And then we’re going to start to build out from there. So do we need a sales system? Okay, great. We can layer on top of that, a sales system. Do we need a marketing system? We can layer on top of that, but their hooks are always back into that core system. And I usually recommend that people are building off a CRM system, that that becomes sort of the core foundation of the knowledge about your customers. And then you start to layer on the sales and marketing and servicing capabilities on top of there. Because once you do that, then those hooks can provide you visibility into exactly what kind of a relationship your customer has with your organization and gives you real power in terms of data and analytics and being able to spot trends and understanding what are the levers you can pull in your business to grow.
That’s a great analogy. So essentially the four basic system elements which I hear is a CRM, a sales system, or maybe a marketing is the next one, then the sales and then servicing your customers. And if you’ve got everything tied up, the data is coming from a common, they call it data lake. Maybe that’s a bit of a big word for a small business, but that’s the digital transformation. So put everything on a digital system.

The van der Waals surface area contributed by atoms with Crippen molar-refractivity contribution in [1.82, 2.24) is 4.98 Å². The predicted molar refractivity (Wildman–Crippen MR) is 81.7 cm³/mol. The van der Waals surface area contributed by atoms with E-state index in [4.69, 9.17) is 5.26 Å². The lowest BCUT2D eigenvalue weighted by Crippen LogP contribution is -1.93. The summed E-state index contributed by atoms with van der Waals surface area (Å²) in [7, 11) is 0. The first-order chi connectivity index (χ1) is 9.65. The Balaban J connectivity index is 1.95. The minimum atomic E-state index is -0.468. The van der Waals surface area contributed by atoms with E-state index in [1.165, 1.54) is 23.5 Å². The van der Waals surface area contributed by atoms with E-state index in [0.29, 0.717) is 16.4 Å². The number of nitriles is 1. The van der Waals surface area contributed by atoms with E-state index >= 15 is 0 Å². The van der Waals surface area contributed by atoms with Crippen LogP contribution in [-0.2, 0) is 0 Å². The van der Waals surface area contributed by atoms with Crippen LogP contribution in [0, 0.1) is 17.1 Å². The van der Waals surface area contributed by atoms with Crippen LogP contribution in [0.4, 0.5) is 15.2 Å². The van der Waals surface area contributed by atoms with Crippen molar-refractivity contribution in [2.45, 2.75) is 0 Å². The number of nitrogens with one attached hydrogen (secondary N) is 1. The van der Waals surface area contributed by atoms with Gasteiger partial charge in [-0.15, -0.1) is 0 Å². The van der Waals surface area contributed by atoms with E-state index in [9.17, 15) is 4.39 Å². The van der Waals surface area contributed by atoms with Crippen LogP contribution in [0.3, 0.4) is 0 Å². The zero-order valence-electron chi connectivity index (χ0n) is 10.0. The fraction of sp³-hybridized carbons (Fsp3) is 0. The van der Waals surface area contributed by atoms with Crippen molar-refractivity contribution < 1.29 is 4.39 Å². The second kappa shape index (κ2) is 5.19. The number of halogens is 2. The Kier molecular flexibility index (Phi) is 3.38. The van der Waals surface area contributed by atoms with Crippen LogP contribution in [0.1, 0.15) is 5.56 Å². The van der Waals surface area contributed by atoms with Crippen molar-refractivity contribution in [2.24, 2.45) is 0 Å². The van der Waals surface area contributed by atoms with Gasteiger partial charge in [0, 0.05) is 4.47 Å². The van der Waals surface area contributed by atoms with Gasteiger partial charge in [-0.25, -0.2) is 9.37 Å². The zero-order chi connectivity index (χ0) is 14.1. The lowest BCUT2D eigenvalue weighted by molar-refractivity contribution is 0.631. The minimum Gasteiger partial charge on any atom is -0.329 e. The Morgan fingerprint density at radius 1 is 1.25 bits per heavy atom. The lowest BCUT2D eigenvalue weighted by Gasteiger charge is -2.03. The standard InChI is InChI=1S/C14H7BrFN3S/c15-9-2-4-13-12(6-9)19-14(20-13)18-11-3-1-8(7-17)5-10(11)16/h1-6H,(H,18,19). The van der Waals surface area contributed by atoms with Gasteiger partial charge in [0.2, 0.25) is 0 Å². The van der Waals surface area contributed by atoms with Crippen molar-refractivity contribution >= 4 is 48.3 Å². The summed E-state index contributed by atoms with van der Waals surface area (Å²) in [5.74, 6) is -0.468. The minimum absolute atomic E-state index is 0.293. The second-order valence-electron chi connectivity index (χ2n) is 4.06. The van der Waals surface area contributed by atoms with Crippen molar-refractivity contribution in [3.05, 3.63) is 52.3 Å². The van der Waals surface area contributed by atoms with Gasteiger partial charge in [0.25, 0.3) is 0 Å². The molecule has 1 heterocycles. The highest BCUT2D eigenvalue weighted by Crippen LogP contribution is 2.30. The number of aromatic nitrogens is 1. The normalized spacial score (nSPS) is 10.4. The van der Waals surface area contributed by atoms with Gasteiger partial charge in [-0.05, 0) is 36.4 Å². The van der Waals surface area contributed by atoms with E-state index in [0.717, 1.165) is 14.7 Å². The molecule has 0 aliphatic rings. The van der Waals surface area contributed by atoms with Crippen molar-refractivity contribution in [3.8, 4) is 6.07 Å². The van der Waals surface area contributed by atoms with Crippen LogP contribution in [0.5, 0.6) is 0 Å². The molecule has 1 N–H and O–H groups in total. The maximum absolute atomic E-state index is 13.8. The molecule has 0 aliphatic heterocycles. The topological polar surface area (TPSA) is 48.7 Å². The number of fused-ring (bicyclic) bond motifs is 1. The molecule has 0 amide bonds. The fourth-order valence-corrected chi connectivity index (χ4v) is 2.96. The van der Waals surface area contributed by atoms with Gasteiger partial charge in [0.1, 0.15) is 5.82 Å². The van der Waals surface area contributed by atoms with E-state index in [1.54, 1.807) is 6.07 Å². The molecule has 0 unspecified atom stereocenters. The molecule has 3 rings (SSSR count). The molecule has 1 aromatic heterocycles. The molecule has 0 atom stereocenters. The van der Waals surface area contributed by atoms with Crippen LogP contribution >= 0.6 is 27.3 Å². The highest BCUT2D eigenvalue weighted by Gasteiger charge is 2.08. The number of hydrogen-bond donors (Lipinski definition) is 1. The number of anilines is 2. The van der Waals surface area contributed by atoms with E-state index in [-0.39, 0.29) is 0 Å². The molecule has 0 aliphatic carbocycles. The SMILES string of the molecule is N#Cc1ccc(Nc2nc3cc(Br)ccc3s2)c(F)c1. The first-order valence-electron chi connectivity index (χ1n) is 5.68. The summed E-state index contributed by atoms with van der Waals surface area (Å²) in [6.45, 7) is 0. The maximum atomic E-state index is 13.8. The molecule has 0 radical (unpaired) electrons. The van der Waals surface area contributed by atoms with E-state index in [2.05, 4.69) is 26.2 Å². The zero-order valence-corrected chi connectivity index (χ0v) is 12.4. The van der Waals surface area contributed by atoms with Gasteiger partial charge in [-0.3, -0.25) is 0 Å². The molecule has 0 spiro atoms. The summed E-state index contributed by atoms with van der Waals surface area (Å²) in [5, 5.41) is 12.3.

No, I was just going to say, and it’s a bit of a misnomer in some ways, right? Because we’ve all been using computers and digital tools for a long time. So I don’t think the implication is necessarily that people are still, you know, walking around with paper files and, you know, fax machines and that sort of thing. I think it’s the idea that there are these siloed systems that need to come together.
So how do you bring them together? Is it a way of kind of integrating them or you just throw them out and you bring in something that can do all of these things?
So we’re living in a great time, right? You know, we’ve gone from sort of mainframe technology, client server technology. Now we’re into cloud technology where a lot of things are located in the cloud. You don’t have to have all of this software installed within your business. And one of the things that’s a key is these various platforms that are out there, these various software packages is their ability to integrate into other packages.